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Marine Corps Air Station Iwakuni, Japan


Marine Corps Air Station Iwakuni, Japan

MCAS Iwakuni is a mission-ready air station, capable of providing continuous base-operating support for tenant organizations and follow-on U.S. and allied forces during training, combat or contingency (HA/DR) operations throughout the Indo-Asia Pacific region.
Marines,sailors work together to fight stereotypes

By Lance Cpl. Kenneth K. Trotter Jr. | | November 10, 2011

Marines and sailors from Marine Aviation Logistics Squadron 12, Marine Fighter Attack Squadron 115 and Strike Fighter Squadron 94 spent the day at the Island Girl Power headquarters in the village of Dededo here Oct. 29.

The purpose of the visit was to clean up the area around the clubhouse, give local girls an opportunity to observe how female service members contribute to the local community and also promote awareness for issues facing young girls on the island.

“We aim to decrease teen pregnancies, suicides, substance abuse and sexual assaults,” said Juanita C.V. Blaz, Island Girl Power program director. “We do that by offering positive alternatives. We’re about positive role models, bringing people to them who are goal-oriented and positive contributors to the community.” T

he club is geared toward girls ages 7-14.

When they turn 15 years old, the girls then may become volunteers, continuing to provide guidance to other members.

Volunteers also help by coordinating classes, prevention activities and workshops.

The majority of the day was spent clearing away debris, cleaning and organizing the club’s recreational room and interacting with club members.

Island Girl Power members are also set to begin a community-revitalization project, which is slated to begin within a year’s time.

This is slated to work in conjunction with Guam’s lieutenant governor’s rebeautification project.

“We want to fall in line with the objective of having more facilities available for the community that encourage physical fitness and community gardening,” said Blaz.

Island Girl Power is, at its root, about reinforcing positive role models for its members, whether those role models are male or female, as evident by the diversity of service members who showed up.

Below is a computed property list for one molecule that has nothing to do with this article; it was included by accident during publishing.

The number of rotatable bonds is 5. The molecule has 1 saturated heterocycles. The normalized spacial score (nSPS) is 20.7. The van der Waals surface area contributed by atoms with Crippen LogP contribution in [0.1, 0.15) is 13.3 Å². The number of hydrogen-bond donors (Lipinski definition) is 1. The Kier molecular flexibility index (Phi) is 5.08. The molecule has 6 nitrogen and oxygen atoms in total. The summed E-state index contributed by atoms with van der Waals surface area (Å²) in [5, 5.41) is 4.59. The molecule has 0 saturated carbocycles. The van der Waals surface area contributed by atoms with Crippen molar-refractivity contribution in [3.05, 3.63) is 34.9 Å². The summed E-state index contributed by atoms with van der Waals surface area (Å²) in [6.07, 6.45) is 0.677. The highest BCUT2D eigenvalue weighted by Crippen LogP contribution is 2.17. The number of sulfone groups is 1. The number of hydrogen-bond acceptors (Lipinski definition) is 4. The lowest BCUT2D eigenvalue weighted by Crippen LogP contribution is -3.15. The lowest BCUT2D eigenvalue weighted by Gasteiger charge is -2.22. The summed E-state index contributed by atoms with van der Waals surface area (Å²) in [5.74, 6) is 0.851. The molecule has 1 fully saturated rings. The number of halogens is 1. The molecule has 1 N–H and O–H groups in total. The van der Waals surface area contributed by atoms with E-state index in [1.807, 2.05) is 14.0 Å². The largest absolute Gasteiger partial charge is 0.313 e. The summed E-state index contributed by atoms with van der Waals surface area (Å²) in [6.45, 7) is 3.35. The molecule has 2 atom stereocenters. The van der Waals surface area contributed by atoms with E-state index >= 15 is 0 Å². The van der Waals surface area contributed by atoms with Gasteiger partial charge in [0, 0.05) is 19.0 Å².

“It’s all about the positive role models, male or female, people who are living positive, drug-free lives,” said Blaz. “Guam is not just the bars and clubs. Guam is the families and youth. People need to see more of that side of the island.”

Some club members were not concerned with whether the service members were female or male but the positive influence they have on the club and the community as a whole.

“It’s inspiring,” said Kirsten L. Chien, a Island Girl Power volunteer. “They’re willing to do things to help the community, and I want to be able to do that.”

Chien also said the time the service members spent helping the club has inspired her by showing that even when some try to convince young girls to not follow their dreams, there are those who have followed their dreams to take a more active role by taking time to engage in the community.

“It shows girls what they can aspire to be, and they can be strong,” said Chien.

The pride in knowing they have inspired someone else to pursue their dreams and goals was a unique and pleasing opportunity for some service members.

“It feels good to help them,” said Petty Officer 3rd Class Jessica D. McClain, a VFA -94 aviation structural mechanic safety equipment technician. “It shows there are other options besides what they have.”

The service members’ presence at the club could also affect those who are not even members of the club said McClain.

“When they see us doing (things such as this), they can learn from this and decide they might want to volunteer and help someone else,” said McClain. “It’s exactly why it’s important for them, because they’re very impressionable at this age.”

Service members’ responsibilities not only lie in answering the nation’s call in times of war, but also in peace by providing an example for others to emulate, not just within their ranks, but in the communities where they live.

One of the many ways they do this is by taking time to interact with local youth and clear away misconceptions of the military as a whole.

The perception the youth have of military personnel could one day influence them to serve.